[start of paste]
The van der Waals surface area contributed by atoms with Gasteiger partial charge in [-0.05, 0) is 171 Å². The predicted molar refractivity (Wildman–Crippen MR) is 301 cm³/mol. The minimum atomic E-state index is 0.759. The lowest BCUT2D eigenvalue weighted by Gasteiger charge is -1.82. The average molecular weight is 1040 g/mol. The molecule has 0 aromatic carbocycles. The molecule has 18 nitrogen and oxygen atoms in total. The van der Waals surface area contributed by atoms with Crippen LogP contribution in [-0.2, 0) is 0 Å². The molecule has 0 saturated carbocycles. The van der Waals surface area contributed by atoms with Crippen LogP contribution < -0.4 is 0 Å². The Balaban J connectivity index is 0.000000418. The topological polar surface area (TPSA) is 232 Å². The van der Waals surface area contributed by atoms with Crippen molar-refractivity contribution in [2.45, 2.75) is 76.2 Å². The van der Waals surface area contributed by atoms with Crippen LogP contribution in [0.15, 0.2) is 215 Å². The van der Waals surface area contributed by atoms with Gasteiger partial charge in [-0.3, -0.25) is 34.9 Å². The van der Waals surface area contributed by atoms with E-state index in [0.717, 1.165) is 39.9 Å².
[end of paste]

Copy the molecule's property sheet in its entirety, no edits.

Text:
The van der Waals surface area contributed by atoms with Gasteiger partial charge in [-0.05, 0) is 171 Å². The predicted molar refractivity (Wildman–Crippen MR) is 301 cm³/mol. The minimum atomic E-state index is 0.759. The lowest BCUT2D eigenvalue weighted by Gasteiger charge is -1.82. The average molecular weight is 1040 g/mol. The molecule has 0 aromatic carbocycles. The molecule has 18 nitrogen and oxygen atoms in total. The van der Waals surface area contributed by atoms with Crippen LogP contribution in [-0.2, 0) is 0 Å². The molecule has 0 saturated carbocycles. The van der Waals surface area contributed by atoms with Crippen LogP contribution < -0.4 is 0 Å². The Balaban J connectivity index is 0.000000418. The topological polar surface area (TPSA) is 232 Å². The van der Waals surface area contributed by atoms with Crippen molar-refractivity contribution in [2.45, 2.75) is 76.2 Å². The van der Waals surface area contributed by atoms with Crippen LogP contribution in [0.15, 0.2) is 215 Å². The van der Waals surface area contributed by atoms with Gasteiger partial charge in [-0.3, -0.25) is 34.9 Å². The van der Waals surface area contributed by atoms with E-state index in [0.717, 1.165) is 39.9 Å².